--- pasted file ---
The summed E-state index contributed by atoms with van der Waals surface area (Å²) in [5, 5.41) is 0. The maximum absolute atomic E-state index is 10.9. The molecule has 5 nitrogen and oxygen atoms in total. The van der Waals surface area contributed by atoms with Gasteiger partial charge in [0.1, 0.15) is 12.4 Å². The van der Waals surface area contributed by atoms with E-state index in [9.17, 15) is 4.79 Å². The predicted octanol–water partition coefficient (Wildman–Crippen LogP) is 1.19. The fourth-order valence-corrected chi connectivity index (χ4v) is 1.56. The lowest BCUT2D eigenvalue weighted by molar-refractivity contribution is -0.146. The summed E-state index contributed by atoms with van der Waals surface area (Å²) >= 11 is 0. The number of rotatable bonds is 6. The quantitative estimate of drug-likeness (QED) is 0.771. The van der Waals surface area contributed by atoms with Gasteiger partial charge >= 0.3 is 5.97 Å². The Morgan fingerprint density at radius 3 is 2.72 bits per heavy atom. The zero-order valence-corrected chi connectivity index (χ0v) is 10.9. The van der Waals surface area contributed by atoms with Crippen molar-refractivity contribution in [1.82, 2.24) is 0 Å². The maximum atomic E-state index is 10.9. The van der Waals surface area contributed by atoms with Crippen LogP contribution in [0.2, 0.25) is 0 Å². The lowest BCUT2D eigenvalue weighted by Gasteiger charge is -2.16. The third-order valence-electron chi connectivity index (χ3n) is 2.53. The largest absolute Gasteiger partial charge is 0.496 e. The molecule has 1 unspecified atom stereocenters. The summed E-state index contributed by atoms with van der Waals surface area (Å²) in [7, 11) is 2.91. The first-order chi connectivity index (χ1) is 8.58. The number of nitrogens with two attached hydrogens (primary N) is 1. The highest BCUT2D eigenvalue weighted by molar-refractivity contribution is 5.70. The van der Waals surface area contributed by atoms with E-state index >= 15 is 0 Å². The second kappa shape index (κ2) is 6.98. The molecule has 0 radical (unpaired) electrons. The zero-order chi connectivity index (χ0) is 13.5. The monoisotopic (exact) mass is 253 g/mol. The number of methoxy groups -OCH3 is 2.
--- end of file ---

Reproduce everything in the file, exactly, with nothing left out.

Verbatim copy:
The summed E-state index contributed by atoms with van der Waals surface area (Å²) in [5, 5.41) is 0. The maximum absolute atomic E-state index is 10.9. The molecule has 5 nitrogen and oxygen atoms in total. The van der Waals surface area contributed by atoms with Gasteiger partial charge in [0.1, 0.15) is 12.4 Å². The van der Waals surface area contributed by atoms with E-state index in [9.17, 15) is 4.79 Å². The predicted octanol–water partition coefficient (Wildman–Crippen LogP) is 1.19. The fourth-order valence-corrected chi connectivity index (χ4v) is 1.56. The lowest BCUT2D eigenvalue weighted by molar-refractivity contribution is -0.146. The summed E-state index contributed by atoms with van der Waals surface area (Å²) >= 11 is 0. The number of rotatable bonds is 6. The quantitative estimate of drug-likeness (QED) is 0.771. The van der Waals surface area contributed by atoms with Gasteiger partial charge >= 0.3 is 5.97 Å². The Morgan fingerprint density at radius 3 is 2.72 bits per heavy atom. The zero-order valence-corrected chi connectivity index (χ0v) is 10.9. The van der Waals surface area contributed by atoms with Crippen molar-refractivity contribution in [1.82, 2.24) is 0 Å². The maximum atomic E-state index is 10.9. The van der Waals surface area contributed by atoms with Crippen LogP contribution in [0.2, 0.25) is 0 Å². The lowest BCUT2D eigenvalue weighted by Gasteiger charge is -2.16. The third-order valence-electron chi connectivity index (χ3n) is 2.53. The largest absolute Gasteiger partial charge is 0.496 e. The molecule has 1 unspecified atom stereocenters. The summed E-state index contributed by atoms with van der Waals surface area (Å²) in [7, 11) is 2.91. The first-order chi connectivity index (χ1) is 8.58. The number of nitrogens with two attached hydrogens (primary N) is 1. The highest BCUT2D eigenvalue weighted by molar-refractivity contribution is 5.70. The van der Waals surface area contributed by atoms with E-state index >= 15 is 0 Å². The second kappa shape index (κ2) is 6.98. The molecule has 0 radical (unpaired) electrons. The zero-order chi connectivity index (χ0) is 13.5. The monoisotopic (exact) mass is 253 g/mol. The number of methoxy groups -OCH3 is 2.